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The FTSE 100 is called to open 44 points higher at 7426. Asian stocks and U.S. and European equity futures recouped some of Tuesday’s losses after signs that China may be planning to offer more support to its economy, reeling from the virus-induced slowdown. Equity benchmarks rose in Tokyo, Hong Kong and Sydney, while Shanghai dipped from the highest level in about four weeks. China’s latest moves to aid growth include possible bail- outs for some airlines, Bloomberg reported Wednesday. The yen dipped. Treasuries held gains, and the yuan continued to trade weaker than 7 per dollar, pointing to some enduring concerns about the coronavirus impact. Wall Street closed slightly lower; Apple Inc. ended off of its lows after its sales warning had triggered Asia’s sell off yesterday. Brent crude was set for the longest run of gains in more than a year as U.S. sanctions on Russia’s largest producer and conflict in Libya shifted the focus to supply threats from virus-driven demand concerns.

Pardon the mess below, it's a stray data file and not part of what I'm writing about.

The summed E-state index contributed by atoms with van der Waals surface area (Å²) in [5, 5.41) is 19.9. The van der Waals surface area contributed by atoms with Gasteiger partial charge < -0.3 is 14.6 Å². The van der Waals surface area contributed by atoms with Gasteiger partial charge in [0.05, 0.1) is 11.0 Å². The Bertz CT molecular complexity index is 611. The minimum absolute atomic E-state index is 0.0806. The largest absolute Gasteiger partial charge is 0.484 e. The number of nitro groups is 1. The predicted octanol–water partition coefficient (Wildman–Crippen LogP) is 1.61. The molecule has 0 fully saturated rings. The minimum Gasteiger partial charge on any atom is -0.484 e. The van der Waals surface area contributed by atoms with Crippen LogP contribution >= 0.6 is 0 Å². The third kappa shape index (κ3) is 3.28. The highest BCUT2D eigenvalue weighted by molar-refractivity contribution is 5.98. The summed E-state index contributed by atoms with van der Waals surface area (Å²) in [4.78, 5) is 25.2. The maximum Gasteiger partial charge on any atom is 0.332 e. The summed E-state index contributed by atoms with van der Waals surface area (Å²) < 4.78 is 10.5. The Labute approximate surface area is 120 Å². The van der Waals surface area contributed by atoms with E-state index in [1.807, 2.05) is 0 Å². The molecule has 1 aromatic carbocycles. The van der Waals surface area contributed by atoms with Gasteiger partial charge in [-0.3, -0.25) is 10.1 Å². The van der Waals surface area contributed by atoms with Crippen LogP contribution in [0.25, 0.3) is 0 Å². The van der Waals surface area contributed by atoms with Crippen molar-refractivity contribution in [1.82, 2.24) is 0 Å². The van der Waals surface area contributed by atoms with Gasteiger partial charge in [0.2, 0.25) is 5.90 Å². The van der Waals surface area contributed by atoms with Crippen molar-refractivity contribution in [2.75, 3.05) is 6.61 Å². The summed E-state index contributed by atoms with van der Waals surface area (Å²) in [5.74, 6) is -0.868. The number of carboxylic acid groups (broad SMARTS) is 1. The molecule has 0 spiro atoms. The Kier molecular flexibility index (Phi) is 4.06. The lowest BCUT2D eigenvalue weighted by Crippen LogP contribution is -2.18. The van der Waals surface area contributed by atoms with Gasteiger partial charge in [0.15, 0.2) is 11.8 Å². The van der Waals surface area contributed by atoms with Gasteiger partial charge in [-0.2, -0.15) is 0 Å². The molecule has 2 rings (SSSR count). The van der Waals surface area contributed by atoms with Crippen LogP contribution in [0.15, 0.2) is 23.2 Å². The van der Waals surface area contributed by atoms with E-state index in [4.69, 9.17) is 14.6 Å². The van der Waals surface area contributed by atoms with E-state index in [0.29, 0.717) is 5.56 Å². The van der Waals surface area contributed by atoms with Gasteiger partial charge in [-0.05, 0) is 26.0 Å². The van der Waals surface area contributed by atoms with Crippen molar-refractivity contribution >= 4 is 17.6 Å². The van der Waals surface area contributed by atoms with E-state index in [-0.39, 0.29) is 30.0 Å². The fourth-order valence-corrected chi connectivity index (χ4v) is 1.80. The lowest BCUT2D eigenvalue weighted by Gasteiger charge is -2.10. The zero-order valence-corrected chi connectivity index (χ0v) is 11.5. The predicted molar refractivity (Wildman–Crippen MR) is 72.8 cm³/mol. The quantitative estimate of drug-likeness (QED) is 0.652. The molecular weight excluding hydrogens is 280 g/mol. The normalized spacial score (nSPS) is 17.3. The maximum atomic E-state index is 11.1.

Coronavirus, Sajid Javid's resignation and earnings results from RBS and Barclays - a busy week for the Markets Uncut team. Join Sebastian Scott, Richard Carter and Will Howlett to hear more about the latest investor news.
In this week’s Diary the focus remains on the economic consequences of the coronavirus, what the authorities are doing and the impact on business. Also, an instant reaction to the appointment of the new Chancellor of the Exchequer.
Although stock markets started 2020 in a euphoric mood with Phase 1 of the US-China trade deal and signs of economic stability in the eurozone and China boosting the outlook for global growth, any improvement is now likely to be delayed by coronavirus. Given the timing during China’s Lunar New Year holiday and the behavioural response, some planned consumption – particularly travel and tourism – may not be recovered. While other epidemics had no lasting impact on financial markets, a period of uncertainty seems inevitable in the short term.
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